As a fan of Cartoon Network’s Adventure Time you’re currently probably awaiting the release of the show’s seventh season, which is due to come out this Fall. In case you’re not sure what to do in the meantime, Adventure Time – The Original Cartoon Title Cards Seasons 3 & 4 is an all-new book about the making of the show that you might be interested in.
Adventure Time – The Original Cartoon Title Cards Seasons 3 & 4 explores the title cards, which can be seen in front of each episode of the show, and the artists who made them. The book takes you chronologically though all the title cards starting with the first episode of season three through the final episode of the fourth season and discusses how all the title cards came to be and who made them.
The book starts off with an introduction about the show and the artists that are showcased in this book. The introduction talks about the history of the show and what to expect in the book. While the introduction is completely unnecessarily if you’re a fan of the show it was nice for someone like me, who is not as familiar with the show, to learn a little bit about some of its history and achievements. After the introduction the book introduces all the artists who are part of this book. Each artist showcased in this book gets a little introduction paragraph in which they discuss awards they won while working on the show and some of the particular things they did while they worked on the show.
After these introductions you dive right into the first title card of the show’s third season. Each title card has two full-spread pages dedicated to it. One of the pages has an image of the title card as it appeared in front of the episode, while the other page has some information about the title card and how it was made (as well as some smaller images that show the progression of the title card from the very first sketch to a more refined piece of art).
With each one of the title cards you can read about who made it, what their inspiration was, or why they decided to make the title card the specific way it turned out to be. All the artists were interviewed, so on most pages you’ll also find some quotes from the actual artists who worked on the specific title card as well as relevant quotes from the associated episode. I really liked these paragraphs, but I wish they could have had some more in-depth discussions on the design process instead of the basic information that was included in the book.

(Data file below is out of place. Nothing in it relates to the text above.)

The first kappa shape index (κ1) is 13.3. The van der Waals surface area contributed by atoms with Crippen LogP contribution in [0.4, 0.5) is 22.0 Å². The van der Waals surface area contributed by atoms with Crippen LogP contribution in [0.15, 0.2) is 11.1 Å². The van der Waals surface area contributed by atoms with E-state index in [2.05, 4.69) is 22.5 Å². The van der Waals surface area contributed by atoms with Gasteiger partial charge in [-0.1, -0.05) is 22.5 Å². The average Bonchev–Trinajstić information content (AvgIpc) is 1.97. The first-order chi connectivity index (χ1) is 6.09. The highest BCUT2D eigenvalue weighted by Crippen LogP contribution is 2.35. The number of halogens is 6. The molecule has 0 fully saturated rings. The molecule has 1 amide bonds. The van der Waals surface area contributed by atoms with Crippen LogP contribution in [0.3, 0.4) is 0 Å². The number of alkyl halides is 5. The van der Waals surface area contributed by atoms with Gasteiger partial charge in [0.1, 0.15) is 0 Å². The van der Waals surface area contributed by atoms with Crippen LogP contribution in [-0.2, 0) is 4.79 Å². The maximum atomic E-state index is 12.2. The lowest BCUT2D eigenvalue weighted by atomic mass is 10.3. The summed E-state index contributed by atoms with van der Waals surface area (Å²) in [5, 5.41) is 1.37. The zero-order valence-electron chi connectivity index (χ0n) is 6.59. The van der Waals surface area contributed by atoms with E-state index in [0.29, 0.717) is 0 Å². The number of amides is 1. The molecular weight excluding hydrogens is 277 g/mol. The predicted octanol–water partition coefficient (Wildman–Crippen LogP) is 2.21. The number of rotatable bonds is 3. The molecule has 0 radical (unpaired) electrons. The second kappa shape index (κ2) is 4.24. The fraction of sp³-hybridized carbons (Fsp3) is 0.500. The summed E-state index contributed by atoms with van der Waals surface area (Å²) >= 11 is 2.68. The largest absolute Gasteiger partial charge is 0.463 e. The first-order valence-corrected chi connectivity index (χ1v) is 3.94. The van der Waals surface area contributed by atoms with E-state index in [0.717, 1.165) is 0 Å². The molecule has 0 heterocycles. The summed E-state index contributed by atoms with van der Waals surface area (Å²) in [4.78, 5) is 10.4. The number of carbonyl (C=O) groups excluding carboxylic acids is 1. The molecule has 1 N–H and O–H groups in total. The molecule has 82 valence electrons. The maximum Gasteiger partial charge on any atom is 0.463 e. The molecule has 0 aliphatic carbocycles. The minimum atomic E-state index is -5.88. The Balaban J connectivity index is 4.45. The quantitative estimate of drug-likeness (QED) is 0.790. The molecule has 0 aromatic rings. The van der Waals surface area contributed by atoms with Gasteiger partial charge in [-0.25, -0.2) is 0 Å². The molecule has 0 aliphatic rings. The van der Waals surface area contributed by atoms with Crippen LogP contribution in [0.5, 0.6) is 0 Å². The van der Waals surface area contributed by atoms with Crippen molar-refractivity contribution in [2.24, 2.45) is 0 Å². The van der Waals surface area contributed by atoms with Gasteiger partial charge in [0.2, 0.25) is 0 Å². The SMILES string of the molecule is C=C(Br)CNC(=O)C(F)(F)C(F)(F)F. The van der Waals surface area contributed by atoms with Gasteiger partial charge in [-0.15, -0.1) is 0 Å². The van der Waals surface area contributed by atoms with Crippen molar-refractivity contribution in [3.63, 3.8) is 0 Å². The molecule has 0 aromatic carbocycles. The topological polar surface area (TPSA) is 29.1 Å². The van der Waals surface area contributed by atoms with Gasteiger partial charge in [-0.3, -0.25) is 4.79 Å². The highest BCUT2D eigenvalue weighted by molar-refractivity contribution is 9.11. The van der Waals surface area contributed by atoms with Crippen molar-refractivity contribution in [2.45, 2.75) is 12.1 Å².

Each title card also has about two to three progression images that show the different stages of how the title card was made. While about two to three progression images dedicated to each title card seem about the right amount, the progressions are overall rather boring and uninspired. Usually it’s three of the exact same images, but one is sketchy and black and white while the other is cleaned up and in color. Since this is an art book, I would’ve preferred to see some more variation and quick sketches artists made while working on this design.
Since there’s a title card for each episode, this book is a nice companion piece in case you’re rewatching the show’s third and fourth seasons. You can read the episode’s pages right after you’ve watched the episode, and it’s a fun way to learn a little bit about more about how the title card for that particular episode was made and designed.
Adventure Time – The Original Cartoon Title Cards Seasons 3 & 4 is overall a fantastic book if you’re a really big fan of the show. It’s a nice way to get a lot of fun behind-the-scenes information on something that is a big part of each of the episodes, the title cards. So, if you’re a big fan of the show who can’t get enough of anything Adventure Time related, what are you waiting for? Go and check out this book! Personally though, as someone who is not (yet) a big fan of the show, I felt that the book lacked content. I like the idea of having an art book just about title cards, but I wish that the information given in the book would’ve been more interesting and that we got to see more of the design process for the title cards (like quick sketch ideas that the artists put on paper). The book is overall a great book, but it could use some simple improvements.
Edited by: Hannah Wilkes